A Heron topology is a directed acyclic graph used to process streams of data. Heron topologies consist of three basic components: spouts and bolts, which are connected via streams of tuples. Below is a visual illustration of a simple topology:
Spouts are responsible for emitting tuples into the topology, while bolts are responsible for processing those tuples. In the diagram above, spout S1 feeds tuples to bolts B1 and B2 for processing; in turn, bolt B1 feeds processed tuples to bolts B3 and B4, while bolt B2 feeds processed tuples to bolt B4.
This is just a simple example; you can use bolts and spouts to form arbitrarily complex topologies.
- submit the topology to the cluster. The topology is not yet processing streams but is ready to be activated.
- activate the topology. The topology will begin processing streams in accordance with the topology architecture that you’ve created.
- restart an active topology if, for example, you need update the topology configuration.
- deactivate the topology. Once deactivated, the topology will stop processing but remain running in the cluster.
- kill a topology to completely remove it from the cluster. It is no longer known to the Heron cluster and can no longer be activated. Once killed, the only way to run that topology is to re-submit it.
A Heron spout is a source of streams, responsible for emitting tuples into the topology. A spout may, for example, read data from a Kestrel queue or read tweets from the Twitter API and emit tuples to one or more bolts. Information on building spouts can be found in Building Spouts.
A Heron bolt consumes streams of tuples emitted by spouts and performs some set of user-defined processing operations on those tuples, which may include performing complex stream transformations, performing storage operations, aggregating multiple streams into one, emitting tuples to other bolts within the topology, and much more. Information on building bolts can be found in Building Bolts.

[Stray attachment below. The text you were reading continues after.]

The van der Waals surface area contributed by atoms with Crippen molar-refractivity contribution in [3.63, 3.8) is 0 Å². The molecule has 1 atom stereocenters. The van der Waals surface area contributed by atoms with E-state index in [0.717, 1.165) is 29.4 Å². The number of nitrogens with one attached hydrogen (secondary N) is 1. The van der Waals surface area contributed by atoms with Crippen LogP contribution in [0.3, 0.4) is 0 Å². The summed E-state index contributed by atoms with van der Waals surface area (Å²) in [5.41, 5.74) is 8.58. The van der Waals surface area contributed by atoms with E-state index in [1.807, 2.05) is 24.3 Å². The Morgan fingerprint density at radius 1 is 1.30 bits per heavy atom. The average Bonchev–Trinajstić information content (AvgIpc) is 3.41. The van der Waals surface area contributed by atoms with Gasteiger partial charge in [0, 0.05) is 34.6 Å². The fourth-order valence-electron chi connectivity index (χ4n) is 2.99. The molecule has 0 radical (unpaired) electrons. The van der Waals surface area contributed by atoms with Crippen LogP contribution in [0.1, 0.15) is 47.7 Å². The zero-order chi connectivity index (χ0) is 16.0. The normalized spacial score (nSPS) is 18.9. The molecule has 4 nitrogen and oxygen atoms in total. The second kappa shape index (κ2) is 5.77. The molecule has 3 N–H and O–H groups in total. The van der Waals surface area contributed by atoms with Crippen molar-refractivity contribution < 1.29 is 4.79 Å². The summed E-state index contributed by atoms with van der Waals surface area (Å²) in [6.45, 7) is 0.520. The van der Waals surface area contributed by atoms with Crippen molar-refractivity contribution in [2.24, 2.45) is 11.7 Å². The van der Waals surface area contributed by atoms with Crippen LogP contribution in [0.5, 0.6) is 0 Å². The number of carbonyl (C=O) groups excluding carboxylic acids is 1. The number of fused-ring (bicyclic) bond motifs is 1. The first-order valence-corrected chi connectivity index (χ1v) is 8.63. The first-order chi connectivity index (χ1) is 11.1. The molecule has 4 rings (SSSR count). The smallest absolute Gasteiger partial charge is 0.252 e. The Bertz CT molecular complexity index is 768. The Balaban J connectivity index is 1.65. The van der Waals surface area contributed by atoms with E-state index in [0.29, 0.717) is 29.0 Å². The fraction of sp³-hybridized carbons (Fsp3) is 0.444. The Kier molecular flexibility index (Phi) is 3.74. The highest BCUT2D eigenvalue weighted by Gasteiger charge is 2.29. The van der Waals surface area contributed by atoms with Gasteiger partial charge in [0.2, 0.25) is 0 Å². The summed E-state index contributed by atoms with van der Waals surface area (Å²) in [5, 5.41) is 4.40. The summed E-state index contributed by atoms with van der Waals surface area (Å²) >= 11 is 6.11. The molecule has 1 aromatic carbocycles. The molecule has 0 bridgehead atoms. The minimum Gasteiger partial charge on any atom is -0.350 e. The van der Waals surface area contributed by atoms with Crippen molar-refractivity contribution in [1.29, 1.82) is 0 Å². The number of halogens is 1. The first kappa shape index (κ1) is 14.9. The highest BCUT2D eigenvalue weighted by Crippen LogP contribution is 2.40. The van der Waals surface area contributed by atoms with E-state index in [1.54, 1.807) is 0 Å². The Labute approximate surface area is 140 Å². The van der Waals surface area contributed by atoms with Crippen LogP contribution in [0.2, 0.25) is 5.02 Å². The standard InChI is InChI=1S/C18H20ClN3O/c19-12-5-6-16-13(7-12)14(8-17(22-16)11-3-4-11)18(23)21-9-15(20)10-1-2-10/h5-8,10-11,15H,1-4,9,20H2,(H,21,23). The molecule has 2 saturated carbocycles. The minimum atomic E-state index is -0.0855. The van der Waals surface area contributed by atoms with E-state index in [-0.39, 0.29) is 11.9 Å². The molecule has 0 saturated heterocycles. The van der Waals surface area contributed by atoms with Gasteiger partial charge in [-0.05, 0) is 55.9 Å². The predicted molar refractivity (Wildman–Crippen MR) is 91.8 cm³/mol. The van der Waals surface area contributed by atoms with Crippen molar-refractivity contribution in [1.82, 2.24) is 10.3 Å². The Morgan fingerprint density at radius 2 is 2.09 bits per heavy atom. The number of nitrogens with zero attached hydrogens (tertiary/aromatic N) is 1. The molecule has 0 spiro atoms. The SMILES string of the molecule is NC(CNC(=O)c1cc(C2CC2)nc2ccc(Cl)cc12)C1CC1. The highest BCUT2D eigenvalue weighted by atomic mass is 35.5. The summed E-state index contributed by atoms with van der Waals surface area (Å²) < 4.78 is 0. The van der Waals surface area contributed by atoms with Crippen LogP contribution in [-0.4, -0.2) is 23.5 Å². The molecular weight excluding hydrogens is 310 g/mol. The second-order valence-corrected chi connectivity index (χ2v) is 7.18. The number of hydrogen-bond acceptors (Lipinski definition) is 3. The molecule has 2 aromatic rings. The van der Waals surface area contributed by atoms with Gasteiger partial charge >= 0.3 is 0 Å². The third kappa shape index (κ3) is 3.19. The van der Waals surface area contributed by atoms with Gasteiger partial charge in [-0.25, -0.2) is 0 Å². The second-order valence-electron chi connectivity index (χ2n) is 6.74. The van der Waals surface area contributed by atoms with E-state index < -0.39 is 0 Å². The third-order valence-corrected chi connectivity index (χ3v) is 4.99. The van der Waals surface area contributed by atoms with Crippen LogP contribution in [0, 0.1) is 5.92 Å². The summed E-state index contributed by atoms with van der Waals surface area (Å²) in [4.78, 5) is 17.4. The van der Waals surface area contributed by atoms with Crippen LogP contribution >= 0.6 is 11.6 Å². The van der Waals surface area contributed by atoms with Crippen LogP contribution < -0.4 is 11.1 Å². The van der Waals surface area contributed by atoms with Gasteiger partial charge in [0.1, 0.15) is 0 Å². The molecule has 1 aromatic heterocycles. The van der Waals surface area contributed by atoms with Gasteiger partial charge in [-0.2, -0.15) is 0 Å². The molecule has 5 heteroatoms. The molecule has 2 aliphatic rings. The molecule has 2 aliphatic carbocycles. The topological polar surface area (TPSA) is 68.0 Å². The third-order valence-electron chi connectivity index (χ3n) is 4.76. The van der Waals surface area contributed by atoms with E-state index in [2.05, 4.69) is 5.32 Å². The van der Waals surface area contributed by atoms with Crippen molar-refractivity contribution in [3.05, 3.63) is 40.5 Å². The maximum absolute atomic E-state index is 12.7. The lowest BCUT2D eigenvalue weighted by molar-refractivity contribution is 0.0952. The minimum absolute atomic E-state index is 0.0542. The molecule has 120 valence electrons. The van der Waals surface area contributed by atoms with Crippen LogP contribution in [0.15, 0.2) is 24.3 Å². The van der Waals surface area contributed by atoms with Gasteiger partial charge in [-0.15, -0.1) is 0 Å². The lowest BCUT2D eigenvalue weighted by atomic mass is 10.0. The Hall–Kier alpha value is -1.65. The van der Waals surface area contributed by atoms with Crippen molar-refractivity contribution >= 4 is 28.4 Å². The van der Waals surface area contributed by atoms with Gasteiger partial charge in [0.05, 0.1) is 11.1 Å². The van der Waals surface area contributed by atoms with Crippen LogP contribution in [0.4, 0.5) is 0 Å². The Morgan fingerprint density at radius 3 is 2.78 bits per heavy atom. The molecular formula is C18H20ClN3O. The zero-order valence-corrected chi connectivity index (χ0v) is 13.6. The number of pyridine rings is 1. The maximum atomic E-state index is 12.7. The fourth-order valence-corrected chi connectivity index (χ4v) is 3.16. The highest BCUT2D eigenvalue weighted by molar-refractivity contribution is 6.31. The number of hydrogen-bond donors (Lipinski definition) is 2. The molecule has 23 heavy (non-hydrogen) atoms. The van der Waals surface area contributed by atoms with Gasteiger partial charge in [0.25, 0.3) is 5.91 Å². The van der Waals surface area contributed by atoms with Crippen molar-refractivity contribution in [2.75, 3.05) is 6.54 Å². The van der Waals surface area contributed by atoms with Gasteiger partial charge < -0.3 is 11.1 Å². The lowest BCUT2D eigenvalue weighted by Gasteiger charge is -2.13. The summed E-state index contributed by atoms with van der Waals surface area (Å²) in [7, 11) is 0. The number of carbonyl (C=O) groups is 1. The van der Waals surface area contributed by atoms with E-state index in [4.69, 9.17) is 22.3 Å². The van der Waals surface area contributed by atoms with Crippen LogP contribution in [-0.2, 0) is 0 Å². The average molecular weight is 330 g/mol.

Heron has a fundamentally tuple-driven data model. You can find more information in Heron’s Data Model.
A topology’s logical plan is analagous to a database query plan.
A topology’s physical plan is related to its logical plan but with the crucial difference that a physical plan maps the actual execution logic of a topology, including the machines running each spout or bolt and more. Here’s a rough visual representation of a physical plan:
If you want to get your toes wet first give the local cluster a shot http://twitter.github.io/heron/docs/getting-started/.
If your ready for waste deep then lets get Heron running on Mesos with Kafka!!!
#ssh to vagrant and start a 0.9 broker, note broker endpoint address
vagrant ssh master
mkdir -p /vagrant/dist/topologies
wget -P /vagrant/dist/topologies/ https://s3.amazonaws.com/repo.elodina/kafka-09-mirror_deploy.jar
./setup-brokers.sh 0 1 #uses Mesos Kafka Scheduler
# start a topology using the script which uses heron cli under the hood:
./submit-09-topology-mesos.sh topologyname slave0:5000 foo bar
At this point you can navigate to the Mesos UI http://192.168.3.5:5050/#/ and see things working. Every topology is a Mesos Framework.
Tasks on the cluster
Start Heron Tracker